The road to Exxon's long-awaited stock buybacks is paved with billions in asset sales

Key Points
  • Exxon expects to restart its share buyback program once $15 billion of asset sales gets under way, CEO Darren Woods says. 
  • Exxon is holding its fire even as its peers are once again enriching shareholders by purchasing their own stock.
  • Woods says the company's priorities are reinvesting to replenish its reserves and growing its dividend.
Exxon Mobil CEO Darren Woods explains its plan to increase capital spending
Exxon Mobil CEO Darren Woods explains its plan to increase capital spending

Exxon Mobil's plan to sell billions of dollars in assets may pave the way for the company to return cash to stockholders through a long-awaited share buyback program, says Chairman and CEO Darren Woods.

On Wednesday, the energy giant forecast it could generate $15 billion in cash through 2025 by selling assets. Woods say the company expects some of that cash will go towards repurchasing stock from shareholders.

But today, the company's main priority is reinvesting in its business and replenishing its oil and natural gas reserves.

"We've got a balance sheet that allows us to continue to do that, and so we've looked at our balance sheet, our objectives to grow dividends ... and to maintain a strong balance sheet," he said in an interview with CNBC's Becky Quick.

"We can do all that in a pretty wide range of price environments, so the additional money coming in from divestments we can use for buybacks."

Darren Woods, Chairman and CEO, Exxon Mobil.
Katie Kramer | CNBC

Exxon is reviewing its global portfolio for divestment opportunities, and will prune assets that don't fit its strategic priorities, says Woods. The company will also look for tactical opportunities to offload assets at good value, he added.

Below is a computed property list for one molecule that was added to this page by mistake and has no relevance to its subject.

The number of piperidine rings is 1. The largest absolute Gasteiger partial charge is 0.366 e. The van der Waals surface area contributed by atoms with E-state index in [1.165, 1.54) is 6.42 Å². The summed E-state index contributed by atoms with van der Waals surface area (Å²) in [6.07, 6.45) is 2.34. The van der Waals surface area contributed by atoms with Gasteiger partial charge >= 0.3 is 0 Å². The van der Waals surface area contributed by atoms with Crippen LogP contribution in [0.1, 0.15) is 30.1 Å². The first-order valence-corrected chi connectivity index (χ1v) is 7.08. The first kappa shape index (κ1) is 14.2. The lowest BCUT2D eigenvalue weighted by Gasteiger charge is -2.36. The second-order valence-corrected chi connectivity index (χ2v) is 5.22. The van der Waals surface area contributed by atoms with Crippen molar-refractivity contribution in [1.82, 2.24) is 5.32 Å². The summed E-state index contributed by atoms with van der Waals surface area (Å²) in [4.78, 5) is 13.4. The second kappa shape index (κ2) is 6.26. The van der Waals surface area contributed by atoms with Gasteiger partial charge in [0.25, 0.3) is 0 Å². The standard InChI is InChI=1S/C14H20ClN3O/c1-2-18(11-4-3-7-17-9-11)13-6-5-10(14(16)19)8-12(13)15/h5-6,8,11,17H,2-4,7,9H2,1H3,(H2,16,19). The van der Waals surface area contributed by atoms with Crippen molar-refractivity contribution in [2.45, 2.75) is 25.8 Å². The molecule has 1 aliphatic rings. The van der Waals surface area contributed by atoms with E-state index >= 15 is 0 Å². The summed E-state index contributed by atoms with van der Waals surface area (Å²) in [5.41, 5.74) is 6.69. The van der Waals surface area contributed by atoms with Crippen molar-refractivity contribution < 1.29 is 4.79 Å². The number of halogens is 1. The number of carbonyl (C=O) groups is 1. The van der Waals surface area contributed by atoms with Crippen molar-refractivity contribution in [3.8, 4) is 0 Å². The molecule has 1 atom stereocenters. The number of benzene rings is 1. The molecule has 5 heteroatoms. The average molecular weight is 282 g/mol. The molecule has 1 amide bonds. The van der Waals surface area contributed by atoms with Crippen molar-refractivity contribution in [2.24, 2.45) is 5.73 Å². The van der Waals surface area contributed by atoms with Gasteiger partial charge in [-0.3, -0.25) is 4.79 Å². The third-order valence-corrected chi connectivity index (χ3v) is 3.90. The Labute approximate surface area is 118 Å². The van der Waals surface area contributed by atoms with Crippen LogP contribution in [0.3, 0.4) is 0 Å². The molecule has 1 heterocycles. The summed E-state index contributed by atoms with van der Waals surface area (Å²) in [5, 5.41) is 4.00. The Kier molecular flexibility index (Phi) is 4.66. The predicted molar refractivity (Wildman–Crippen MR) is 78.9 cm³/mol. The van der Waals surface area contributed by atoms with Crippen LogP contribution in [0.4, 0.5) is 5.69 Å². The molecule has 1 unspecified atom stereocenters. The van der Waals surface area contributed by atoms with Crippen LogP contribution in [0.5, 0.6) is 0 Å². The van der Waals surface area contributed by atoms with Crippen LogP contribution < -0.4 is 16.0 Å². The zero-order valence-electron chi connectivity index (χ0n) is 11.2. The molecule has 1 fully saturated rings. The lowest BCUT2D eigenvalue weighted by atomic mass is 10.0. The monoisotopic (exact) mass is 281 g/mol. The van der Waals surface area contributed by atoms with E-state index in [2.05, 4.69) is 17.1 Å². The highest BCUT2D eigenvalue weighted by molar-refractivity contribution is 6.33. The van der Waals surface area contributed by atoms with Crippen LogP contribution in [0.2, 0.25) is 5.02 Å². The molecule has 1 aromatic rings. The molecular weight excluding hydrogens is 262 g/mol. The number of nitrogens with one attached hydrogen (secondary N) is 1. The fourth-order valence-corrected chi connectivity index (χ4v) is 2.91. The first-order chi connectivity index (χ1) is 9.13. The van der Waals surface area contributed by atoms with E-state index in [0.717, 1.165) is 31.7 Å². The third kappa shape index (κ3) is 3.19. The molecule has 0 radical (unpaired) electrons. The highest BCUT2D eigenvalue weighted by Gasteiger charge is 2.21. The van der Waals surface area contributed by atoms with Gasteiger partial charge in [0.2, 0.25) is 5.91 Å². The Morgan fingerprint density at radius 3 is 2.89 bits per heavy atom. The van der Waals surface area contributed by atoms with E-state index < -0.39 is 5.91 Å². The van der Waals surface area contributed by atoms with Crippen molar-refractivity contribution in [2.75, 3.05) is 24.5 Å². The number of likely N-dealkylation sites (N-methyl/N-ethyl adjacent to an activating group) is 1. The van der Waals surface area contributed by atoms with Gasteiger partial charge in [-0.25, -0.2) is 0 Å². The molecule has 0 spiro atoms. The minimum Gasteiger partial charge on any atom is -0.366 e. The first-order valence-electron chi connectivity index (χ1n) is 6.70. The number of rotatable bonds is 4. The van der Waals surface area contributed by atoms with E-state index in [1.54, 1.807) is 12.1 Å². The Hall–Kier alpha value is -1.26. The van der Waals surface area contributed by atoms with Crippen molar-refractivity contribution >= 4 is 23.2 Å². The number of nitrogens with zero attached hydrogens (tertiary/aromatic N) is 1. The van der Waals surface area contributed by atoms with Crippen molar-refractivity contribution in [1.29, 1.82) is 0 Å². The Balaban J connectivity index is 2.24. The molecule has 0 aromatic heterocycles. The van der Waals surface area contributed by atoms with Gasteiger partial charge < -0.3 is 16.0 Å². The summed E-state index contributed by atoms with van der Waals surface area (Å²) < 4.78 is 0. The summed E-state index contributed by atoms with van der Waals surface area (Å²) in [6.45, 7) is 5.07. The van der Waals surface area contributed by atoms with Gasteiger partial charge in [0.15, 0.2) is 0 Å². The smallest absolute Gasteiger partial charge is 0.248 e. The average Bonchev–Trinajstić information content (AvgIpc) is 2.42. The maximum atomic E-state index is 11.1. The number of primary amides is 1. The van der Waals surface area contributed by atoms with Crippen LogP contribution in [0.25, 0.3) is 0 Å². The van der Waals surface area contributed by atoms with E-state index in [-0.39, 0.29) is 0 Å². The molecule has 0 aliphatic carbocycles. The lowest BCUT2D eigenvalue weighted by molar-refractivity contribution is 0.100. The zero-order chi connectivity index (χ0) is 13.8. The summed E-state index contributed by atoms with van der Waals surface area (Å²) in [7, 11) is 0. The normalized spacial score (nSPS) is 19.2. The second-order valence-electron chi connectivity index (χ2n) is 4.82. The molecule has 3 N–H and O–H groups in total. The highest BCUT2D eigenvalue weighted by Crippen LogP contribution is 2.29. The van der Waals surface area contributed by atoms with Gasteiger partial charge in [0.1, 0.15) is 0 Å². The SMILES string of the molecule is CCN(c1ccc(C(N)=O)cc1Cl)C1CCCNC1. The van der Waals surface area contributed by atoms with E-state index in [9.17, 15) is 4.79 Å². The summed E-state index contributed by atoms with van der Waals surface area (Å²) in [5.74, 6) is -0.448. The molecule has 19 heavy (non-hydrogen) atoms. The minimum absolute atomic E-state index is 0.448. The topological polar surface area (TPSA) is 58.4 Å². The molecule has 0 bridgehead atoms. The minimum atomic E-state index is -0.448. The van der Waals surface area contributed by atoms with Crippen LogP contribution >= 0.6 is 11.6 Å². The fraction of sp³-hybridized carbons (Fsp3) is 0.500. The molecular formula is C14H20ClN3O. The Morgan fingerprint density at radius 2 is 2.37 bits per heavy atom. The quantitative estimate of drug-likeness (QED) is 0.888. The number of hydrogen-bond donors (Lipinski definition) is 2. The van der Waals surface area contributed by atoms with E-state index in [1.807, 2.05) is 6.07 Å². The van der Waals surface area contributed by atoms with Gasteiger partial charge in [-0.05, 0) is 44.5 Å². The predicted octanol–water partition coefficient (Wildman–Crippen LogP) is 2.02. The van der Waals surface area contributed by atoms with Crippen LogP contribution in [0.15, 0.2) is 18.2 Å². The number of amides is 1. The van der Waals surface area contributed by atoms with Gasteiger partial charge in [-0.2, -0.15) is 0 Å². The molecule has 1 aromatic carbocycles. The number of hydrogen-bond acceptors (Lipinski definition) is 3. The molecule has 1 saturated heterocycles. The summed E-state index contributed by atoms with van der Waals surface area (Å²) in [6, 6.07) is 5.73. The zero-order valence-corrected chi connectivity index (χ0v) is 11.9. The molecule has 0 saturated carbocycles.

But it remains unclear when the divestments will give way to share repurchases, and some investors appear to be growing impatient. Exxon saw its stock price slump on Wednesday, despite the company issuing improved guidance for profits and cash flow during its annual investor day.

Analysts say one reason for the pullback is disappointment that Exxon did not launch a buyback program, even as its peers have begun enriching investors by once again repurchasing stock.

"Exxon has been the only supermajor in recent quarters without an active buyback program," said Raymond James equity analyst Pavel Molchanov.

"Interestingly enough, a decade ago this company had the largest buyback amounts in the entire S&P 500."

Exxon spent about $210 billion on share buybacks over a decade before halting share repurchases three years ago, except to offset dilution. Now, Exxon has fallen behind its peers like Chevron, Royal Dutch Shell and BP, who have all restarted their share buyback programs following the punishing 2014-2016 oil price downturn.

Chevron CEO on plans to double production
Chevron CEO on plans to double production

Pressed on the buyback issue, Woods said Exxon remains focused on generating value for shareholders over the short- and long-term, and in the current cycle, that means investing while others are pulling back spending.

The most exciting part of the multi-year road map Exxon revealed on Wednesday is the opportunities executives have identified to build on last year's long-term plan, Woods said. That plan called for doubling earnings in Exxon's chemicals and refining segments and tripling profit in its business producing oil and gas by 2025.

By spending another $4 billion between 2019-2025, Exxon believes it can improve net present value by $40 billion, drum up $9 billion of extra earnings and $24 billion of added cash flow during the period.

"The projects that we put into the portfolio have very good returns, are accretive and are advantaged versus the rest of the competition," Woods said.

"What we've found over time as we're talking to investors is they like the plan."

Exxon is right to invest in capital expenditure, energy expert says
Exxon is right to invest in capital expenditure, energy expert says

John Kilduff, founding partner at energy hedge fund Again Capital, says it's the right time for Exxon to double down on its bets.

"This is a low-cost environment. The cost of rigs — offshore rigs — have basically been cut in half from two years ago," he told CNBC's "Squawk Box" "I mean, you want to be buying low and selling high."

Kilduff said Exxon had done the opposite over the last few years, for example acquiring U.S. shale driller XTO Energy near the top of the market.

"The company, it seemed to be in sort of a funk," he said. "But this new CEO is doing some things. They're actually going to get more active in trading, as well, so I think it's a good future. I think it's a great move for them."